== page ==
Social Networks Can't Be Piracy Police, EU Court Says

Bulgaria in EU | February 17, 2012, Friday // 08:46|  views

Mass protest rallies against the controversial international Anti-counterfeiting Trade Agreement, ACTA, were organized in 15-16 Bulgarian cities and in 150 cities across Europe Saturday. Photo by BGNES

The Luxembourg-based EU Court of Justice has ruled that social networking sites cannot be compelled to install general filters to prevent the illegal trading of music and other copyrighted material.

Requiring general filters that would cover all the site's users would not sufficiently protect personal data or the freedom to receive and impart information, the court ruled.

It was SABAM, a Belgian company which represents authors, composers and music publishers, that filed the lawsuit leading to Thursday's ruling.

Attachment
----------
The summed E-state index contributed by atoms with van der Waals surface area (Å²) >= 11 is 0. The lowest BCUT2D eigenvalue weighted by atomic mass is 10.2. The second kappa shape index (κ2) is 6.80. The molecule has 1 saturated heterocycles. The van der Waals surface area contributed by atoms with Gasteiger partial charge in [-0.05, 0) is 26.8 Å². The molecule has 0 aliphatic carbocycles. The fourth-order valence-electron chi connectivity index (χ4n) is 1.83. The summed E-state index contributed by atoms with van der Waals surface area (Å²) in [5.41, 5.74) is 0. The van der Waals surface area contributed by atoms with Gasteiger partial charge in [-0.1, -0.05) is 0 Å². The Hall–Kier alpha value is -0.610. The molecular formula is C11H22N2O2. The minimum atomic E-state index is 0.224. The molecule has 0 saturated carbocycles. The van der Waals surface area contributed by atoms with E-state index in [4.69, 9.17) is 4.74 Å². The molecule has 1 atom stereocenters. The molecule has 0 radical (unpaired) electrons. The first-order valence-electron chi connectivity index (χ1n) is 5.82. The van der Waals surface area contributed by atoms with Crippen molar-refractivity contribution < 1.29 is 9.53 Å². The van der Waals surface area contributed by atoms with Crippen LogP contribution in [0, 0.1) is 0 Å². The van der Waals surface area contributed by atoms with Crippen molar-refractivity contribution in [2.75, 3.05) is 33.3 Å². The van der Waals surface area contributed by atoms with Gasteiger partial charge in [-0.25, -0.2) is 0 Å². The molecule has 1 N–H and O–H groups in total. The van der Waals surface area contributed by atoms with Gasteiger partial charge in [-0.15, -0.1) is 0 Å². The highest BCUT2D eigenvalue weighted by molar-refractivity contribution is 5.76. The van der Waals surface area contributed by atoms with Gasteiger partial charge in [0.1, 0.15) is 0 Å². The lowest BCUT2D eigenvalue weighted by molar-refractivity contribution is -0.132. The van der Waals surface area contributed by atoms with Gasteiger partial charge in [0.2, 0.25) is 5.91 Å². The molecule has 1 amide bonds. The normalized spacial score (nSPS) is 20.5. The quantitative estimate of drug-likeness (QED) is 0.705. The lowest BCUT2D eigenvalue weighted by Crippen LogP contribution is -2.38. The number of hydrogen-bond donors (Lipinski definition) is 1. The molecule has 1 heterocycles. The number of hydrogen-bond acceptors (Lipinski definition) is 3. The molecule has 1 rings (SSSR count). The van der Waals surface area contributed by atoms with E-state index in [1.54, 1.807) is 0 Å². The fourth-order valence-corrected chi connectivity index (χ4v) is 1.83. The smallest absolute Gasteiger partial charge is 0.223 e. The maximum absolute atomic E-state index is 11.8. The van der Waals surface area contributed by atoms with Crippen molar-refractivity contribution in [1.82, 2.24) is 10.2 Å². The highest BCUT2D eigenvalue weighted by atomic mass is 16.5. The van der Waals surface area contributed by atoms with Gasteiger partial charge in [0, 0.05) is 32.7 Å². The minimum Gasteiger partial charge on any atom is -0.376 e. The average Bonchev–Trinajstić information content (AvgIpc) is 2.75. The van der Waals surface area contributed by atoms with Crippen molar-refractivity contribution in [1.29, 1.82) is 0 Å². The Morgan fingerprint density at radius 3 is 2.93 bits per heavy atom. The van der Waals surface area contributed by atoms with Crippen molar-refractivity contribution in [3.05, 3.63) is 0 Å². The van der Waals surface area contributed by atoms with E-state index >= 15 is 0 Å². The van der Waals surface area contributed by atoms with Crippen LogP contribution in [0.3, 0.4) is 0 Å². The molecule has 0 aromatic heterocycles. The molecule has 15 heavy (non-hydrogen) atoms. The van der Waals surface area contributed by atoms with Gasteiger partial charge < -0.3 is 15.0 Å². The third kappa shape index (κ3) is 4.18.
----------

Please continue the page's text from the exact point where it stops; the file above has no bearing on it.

The decision arrives as protests are growing in Europe – including Bulgaria - against ACTA, the controversial agreement meant to protect intellectual property rights.

Bulgaria's cabinet halted the country's ratification of ACTA on Wednesday.

Ever since the signing, ACTA stirred much discontent in Bulgaria, both because it had not been discussed by the cabinet and because the public had been kept entirely in the dark about the decision to sign it, until prominent Bulgarian bloggers and lawyers stirred large-scale noise about it. They lashed out at the signing of ACTA over their belief the agreement will bind countries to install legal regulations that excessively and unduly broadly penalize Internet users.

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Tags: social networks, ACTA, piracy, filters, users, Internet, EU Court of Justice


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